Is GM research shelved after our disastrous experience on developing our own cotton varieties based on our own gene?
At present, we have six GM crops from public research institutes ready for commercialisation. But that will be possible only when the bill on regulation, that is, BRAI is passed (see 'Stage set for GM crops').
We understand the same gene that was at the centre of the cotton controversy, the gene that was used in Bikaneri Narma cotton, has been used in the development of GM vegetables and other crops
I don’t believe so but we will look into this. There is also the question of the patent on that gene having expired. So we are not sure if it matters.
How are you dealing with Bikaneri Narma scandal that involves top research institutions, universities and senior scientists?
We have taken action. We set up the Sopory Committee, which has submitted its report and that report is in the public domain. Everything is transparent.
That was more than a year ago.
We have asked the scientists involved to respond. After that we will decide what is to be done.
There is another scandal involving the award of ICAR’s most prestigious research prize to K C Bansal (head of the National Bureau of Plant Genetic Resources). The scientist’s claims on which the prize was given are said to be false. Does it not reflect badly on ICAR and it scientists?
Whenever such things come up we write to the division, then take either administrative action or seek an explanation. Now the point is the complaint has to been seen by a scientist at the higher level. It depends on their judgement and response of the scientist involved.
Many scientists have complained that these cases affect the morale of the institution and that it shows the complete lack of accountability in ICAR.
That is not true. Due processes are being followed so there is no need for scientists to feel demoralised. As and when such instances come up, we act on them instantly. Unless things are proved we cannot take action.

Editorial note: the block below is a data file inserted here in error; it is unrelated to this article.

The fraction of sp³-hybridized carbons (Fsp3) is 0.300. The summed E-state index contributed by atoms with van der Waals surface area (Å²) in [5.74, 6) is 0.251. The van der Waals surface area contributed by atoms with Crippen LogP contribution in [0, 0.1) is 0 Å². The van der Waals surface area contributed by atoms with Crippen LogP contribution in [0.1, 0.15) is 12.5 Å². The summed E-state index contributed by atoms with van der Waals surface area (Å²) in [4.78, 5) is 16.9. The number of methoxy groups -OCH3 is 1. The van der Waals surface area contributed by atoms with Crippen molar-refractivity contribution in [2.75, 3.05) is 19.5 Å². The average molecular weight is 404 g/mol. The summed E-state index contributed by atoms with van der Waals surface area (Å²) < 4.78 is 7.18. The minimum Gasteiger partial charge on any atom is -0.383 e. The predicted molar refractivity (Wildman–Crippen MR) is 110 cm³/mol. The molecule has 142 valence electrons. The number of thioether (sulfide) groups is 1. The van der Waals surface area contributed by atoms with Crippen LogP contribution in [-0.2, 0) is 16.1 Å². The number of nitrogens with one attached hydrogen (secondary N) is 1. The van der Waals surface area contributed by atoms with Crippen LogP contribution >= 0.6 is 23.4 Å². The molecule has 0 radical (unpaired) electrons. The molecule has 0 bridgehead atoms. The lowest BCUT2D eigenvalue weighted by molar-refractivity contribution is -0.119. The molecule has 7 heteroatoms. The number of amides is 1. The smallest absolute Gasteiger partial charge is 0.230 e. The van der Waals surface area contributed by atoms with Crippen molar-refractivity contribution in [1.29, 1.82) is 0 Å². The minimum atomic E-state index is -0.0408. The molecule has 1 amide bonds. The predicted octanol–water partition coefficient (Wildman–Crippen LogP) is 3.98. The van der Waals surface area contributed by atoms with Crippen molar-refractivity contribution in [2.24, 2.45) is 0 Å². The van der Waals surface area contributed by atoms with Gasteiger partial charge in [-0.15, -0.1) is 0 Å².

One reason why there so few research outcomes is because there is no monitoring of the research work. How do you evaluate scientists?
We have six-monthly monitoring of targets and achievements of individual scientists apart from the annual assessment reports. There are other institutional monitoring mechanisms and we also look at the institute’s performance indicators.
There are a number of cases where scientists are leaving ICAR and its affiliated institutes to join private companies?
ICAR is one of the best institutes to work with in India. In the last three years, at least 32 scientists from abroad have joined us. If ICAR was not pro-science, pro-skill, they would not have joined us. As far as remuneration is concerned, ICAR is the only public institute that has University Grants Commission pay package since 1986, while other organisations like DRDO, CSIR still follow government pay scales. When you join ICAR as scientist, you become a senior scientist in eight to nine years and then principal scientist in another 15 years. Monthly package of a principal scientist varies from Rs 1.2 to Rs 1.6 lakh per month. Apart from this, we have special research schemes like National Professor Scheme where a scientist gets Rs 50 lakh for five years to pursue his research. Similarly, we have National fellow Scheme also where you get Rs 40 lakh for five years. I feel it’s the best institute when it comes to research freedom and remunerations.